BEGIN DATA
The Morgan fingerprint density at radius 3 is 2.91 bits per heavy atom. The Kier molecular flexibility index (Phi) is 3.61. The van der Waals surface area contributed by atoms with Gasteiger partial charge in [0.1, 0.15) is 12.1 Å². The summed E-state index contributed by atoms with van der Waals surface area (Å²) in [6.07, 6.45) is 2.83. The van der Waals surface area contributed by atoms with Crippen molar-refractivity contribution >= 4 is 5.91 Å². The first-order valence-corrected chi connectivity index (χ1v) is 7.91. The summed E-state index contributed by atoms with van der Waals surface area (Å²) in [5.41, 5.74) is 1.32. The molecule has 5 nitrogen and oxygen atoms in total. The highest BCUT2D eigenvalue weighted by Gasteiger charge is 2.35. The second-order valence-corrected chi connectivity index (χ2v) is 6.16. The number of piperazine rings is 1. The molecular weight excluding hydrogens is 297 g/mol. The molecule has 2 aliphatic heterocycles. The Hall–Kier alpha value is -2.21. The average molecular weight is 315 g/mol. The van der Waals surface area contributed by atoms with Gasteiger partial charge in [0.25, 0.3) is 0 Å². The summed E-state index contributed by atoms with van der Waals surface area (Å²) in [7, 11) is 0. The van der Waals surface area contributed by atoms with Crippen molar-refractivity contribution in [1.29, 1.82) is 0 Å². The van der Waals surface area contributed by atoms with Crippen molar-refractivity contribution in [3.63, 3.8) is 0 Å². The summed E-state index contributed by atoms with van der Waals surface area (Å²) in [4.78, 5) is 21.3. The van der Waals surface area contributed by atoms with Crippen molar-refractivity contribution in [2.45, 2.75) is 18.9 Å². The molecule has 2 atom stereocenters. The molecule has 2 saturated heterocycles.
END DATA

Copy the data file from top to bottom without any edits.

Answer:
The Morgan fingerprint density at radius 3 is 2.91 bits per heavy atom. The Kier molecular flexibility index (Phi) is 3.61. The van der Waals surface area contributed by atoms with Gasteiger partial charge in [0.1, 0.15) is 12.1 Å². The summed E-state index contributed by atoms with van der Waals surface area (Å²) in [6.07, 6.45) is 2.83. The van der Waals surface area contributed by atoms with Crippen molar-refractivity contribution >= 4 is 5.91 Å². The first-order valence-corrected chi connectivity index (χ1v) is 7.91. The summed E-state index contributed by atoms with van der Waals surface area (Å²) in [5.41, 5.74) is 1.32. The molecule has 5 nitrogen and oxygen atoms in total. The highest BCUT2D eigenvalue weighted by Gasteiger charge is 2.35. The second-order valence-corrected chi connectivity index (χ2v) is 6.16. The number of piperazine rings is 1. The molecular weight excluding hydrogens is 297 g/mol. The molecule has 2 aliphatic heterocycles. The Hall–Kier alpha value is -2.21. The average molecular weight is 315 g/mol. The van der Waals surface area contributed by atoms with Gasteiger partial charge in [0.25, 0.3) is 0 Å². The summed E-state index contributed by atoms with van der Waals surface area (Å²) in [7, 11) is 0. The van der Waals surface area contributed by atoms with Crippen molar-refractivity contribution in [1.29, 1.82) is 0 Å². The van der Waals surface area contributed by atoms with Crippen molar-refractivity contribution in [3.63, 3.8) is 0 Å². The summed E-state index contributed by atoms with van der Waals surface area (Å²) in [4.78, 5) is 21.3. The van der Waals surface area contributed by atoms with Crippen molar-refractivity contribution in [2.45, 2.75) is 18.9 Å². The molecule has 2 atom stereocenters. The molecule has 2 saturated heterocycles.